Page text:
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      04-04-2004
Julie wrote:

> "Steven T. Hatton" wrote:
>>
>> I have that option with some tools I use with that other language. In
>> general, I consider editing while debugging to be a form of insanity.
>> It may have it's place, but as a general rule, it just never made sense
>> to me. I find the problem, stop the debugger, and take a clean look at
>> it.

>
> Part of my job is fixing bugs (in mostly legacy code).
>
> It is invaluable to be able to finally locate a bug, fix it, re-step over
> it
> and verify the results in one pass. In some test cases, the setup to the
> bug
> is 10s of minutes and/or numerous steps and configurations. Edit and
> continue is invaluable in this case.
>
> There are other beneficial cases as well. I was just trying to point out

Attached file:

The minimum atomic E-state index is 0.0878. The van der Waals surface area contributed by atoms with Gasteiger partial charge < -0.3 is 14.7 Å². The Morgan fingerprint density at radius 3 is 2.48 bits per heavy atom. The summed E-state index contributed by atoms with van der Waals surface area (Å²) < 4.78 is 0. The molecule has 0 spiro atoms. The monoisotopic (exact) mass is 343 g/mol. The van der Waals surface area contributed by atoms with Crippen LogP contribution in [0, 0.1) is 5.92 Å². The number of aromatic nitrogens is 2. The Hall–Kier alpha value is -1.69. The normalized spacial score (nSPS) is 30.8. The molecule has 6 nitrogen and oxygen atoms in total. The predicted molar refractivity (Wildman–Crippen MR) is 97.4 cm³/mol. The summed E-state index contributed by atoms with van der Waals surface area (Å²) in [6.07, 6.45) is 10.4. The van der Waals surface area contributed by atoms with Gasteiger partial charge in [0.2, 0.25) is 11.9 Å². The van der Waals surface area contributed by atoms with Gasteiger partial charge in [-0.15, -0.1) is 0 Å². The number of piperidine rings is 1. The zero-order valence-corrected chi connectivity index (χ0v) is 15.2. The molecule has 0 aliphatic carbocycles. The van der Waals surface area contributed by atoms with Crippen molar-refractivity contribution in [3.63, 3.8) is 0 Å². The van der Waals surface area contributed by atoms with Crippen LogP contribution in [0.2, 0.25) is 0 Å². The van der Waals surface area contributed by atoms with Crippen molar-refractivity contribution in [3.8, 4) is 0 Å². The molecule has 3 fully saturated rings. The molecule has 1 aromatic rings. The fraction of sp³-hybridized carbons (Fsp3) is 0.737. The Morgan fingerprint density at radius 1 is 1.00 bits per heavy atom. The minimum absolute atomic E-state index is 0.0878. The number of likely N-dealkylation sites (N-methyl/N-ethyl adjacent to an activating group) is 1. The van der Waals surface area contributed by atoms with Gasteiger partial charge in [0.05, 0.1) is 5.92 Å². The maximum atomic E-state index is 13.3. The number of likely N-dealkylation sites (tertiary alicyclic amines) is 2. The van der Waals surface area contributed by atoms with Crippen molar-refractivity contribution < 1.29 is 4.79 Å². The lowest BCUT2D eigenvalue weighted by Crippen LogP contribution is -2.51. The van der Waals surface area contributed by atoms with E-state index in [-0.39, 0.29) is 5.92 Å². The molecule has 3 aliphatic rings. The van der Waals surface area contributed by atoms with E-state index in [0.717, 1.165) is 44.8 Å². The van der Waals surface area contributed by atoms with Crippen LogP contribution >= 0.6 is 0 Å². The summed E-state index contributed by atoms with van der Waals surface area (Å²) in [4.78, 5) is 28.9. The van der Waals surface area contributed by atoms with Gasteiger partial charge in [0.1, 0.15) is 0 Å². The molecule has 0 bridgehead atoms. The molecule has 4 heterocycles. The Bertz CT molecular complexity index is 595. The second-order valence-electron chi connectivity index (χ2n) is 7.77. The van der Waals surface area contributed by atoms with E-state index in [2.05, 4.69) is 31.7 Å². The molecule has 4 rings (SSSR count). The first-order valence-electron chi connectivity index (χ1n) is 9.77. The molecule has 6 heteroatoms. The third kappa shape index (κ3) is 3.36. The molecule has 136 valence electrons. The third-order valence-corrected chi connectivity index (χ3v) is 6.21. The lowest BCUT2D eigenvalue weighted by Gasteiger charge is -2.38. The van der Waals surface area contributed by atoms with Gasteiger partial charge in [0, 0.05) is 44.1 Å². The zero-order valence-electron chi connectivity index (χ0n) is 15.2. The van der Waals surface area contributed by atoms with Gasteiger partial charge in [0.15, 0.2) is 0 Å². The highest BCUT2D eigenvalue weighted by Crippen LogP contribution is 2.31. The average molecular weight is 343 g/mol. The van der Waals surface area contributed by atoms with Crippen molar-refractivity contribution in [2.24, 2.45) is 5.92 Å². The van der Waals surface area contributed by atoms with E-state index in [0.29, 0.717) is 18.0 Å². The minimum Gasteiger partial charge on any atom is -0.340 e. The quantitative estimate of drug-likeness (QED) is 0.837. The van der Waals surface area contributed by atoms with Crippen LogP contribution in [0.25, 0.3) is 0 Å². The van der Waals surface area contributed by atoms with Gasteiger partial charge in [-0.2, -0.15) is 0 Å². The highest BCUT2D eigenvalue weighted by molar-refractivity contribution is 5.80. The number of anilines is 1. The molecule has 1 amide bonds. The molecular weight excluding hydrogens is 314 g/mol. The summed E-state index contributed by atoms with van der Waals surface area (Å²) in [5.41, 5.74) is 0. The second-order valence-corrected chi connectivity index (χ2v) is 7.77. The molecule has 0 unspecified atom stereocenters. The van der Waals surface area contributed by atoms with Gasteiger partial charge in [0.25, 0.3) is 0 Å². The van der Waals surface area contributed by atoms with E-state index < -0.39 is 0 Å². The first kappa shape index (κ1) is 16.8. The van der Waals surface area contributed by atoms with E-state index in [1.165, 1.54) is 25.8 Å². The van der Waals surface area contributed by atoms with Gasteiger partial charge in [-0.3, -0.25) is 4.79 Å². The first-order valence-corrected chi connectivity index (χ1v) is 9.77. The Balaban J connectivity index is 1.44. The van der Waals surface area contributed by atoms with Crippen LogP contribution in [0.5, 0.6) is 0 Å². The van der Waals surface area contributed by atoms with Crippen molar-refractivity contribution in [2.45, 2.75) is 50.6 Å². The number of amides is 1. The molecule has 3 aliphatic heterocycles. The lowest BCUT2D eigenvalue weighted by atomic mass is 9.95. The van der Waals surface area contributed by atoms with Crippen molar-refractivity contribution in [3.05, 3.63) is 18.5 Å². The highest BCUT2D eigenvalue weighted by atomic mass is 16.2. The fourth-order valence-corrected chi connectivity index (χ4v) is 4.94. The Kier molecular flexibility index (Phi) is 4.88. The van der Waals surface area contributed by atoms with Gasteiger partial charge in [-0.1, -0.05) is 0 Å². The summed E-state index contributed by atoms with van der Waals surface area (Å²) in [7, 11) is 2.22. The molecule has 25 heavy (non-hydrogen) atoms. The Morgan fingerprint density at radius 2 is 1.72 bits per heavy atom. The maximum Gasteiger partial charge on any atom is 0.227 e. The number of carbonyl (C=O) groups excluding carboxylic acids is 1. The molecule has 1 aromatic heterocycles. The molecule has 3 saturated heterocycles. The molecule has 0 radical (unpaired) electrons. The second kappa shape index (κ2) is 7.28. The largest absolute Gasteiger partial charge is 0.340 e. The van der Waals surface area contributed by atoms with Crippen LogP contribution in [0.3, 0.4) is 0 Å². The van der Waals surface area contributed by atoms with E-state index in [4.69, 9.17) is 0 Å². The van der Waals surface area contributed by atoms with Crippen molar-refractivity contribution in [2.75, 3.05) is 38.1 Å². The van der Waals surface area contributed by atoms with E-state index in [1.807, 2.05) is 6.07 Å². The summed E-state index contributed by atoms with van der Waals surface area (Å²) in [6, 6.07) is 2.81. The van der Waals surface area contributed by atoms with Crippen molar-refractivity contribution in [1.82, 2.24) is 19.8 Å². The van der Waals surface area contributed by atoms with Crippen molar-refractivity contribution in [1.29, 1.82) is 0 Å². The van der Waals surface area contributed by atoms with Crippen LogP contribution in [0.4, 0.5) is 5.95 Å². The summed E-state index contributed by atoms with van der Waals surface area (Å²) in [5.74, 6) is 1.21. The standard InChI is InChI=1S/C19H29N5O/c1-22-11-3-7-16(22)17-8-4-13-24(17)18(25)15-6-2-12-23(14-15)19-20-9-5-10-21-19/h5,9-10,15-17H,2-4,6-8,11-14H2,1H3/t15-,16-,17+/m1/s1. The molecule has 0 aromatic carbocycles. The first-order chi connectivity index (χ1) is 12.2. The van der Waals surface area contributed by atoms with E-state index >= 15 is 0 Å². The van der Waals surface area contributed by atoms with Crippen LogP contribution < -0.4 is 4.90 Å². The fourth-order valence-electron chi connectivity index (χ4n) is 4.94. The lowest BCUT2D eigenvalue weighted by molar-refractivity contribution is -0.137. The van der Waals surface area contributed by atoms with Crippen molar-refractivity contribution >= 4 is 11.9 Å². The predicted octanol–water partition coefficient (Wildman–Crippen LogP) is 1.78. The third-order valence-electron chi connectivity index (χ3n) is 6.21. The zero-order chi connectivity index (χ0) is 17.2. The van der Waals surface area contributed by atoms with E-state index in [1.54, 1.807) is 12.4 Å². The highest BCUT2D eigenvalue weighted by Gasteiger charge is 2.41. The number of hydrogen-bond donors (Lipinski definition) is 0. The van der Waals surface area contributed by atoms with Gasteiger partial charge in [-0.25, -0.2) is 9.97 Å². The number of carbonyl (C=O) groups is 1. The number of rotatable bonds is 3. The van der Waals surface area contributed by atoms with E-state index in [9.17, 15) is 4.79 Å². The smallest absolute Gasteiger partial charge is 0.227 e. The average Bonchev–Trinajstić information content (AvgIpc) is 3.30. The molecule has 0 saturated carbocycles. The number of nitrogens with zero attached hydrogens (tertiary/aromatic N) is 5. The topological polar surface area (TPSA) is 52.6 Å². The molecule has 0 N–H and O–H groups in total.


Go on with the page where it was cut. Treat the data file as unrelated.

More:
> to the prior respondent that his statement was incorrect.
>
> Let's not get into the mindset that just because someone don't use a
> feature, that it has no value.
>
>> But with syntax checking in the editor, I really don't have that many
>> runtime bugs.

>
> ??? Syntax checking has absolutely nothing to do w/ runtime bugs.
> Regardless of the editor features, a syntax error will be caught during
> the compile, and unless your compiler builds an executable w/ errors,
> there is no runtime bug.


I'd have to think about all the checks it actually does. Maybe it's checked
exceptions that keep me out of trouble. They are checked at edit time, and
I typically add pretty good dump info. I know people don't like the
suggestion of adding that to C++, but It sure is handy. If managed well,
it doesn't have to be too ugly.

I can see your point about having to iterate several times to hit a bug.
There /are/ ways to deal with such situations by telling the debugger to
skip a break point several times, but I am not skilled in using them. They
may well be more work than they would save.
--
p->m == (*p).m == p[0].m
http://www.kdevelop.org
http://www.suse.com
http://www.mozilla.org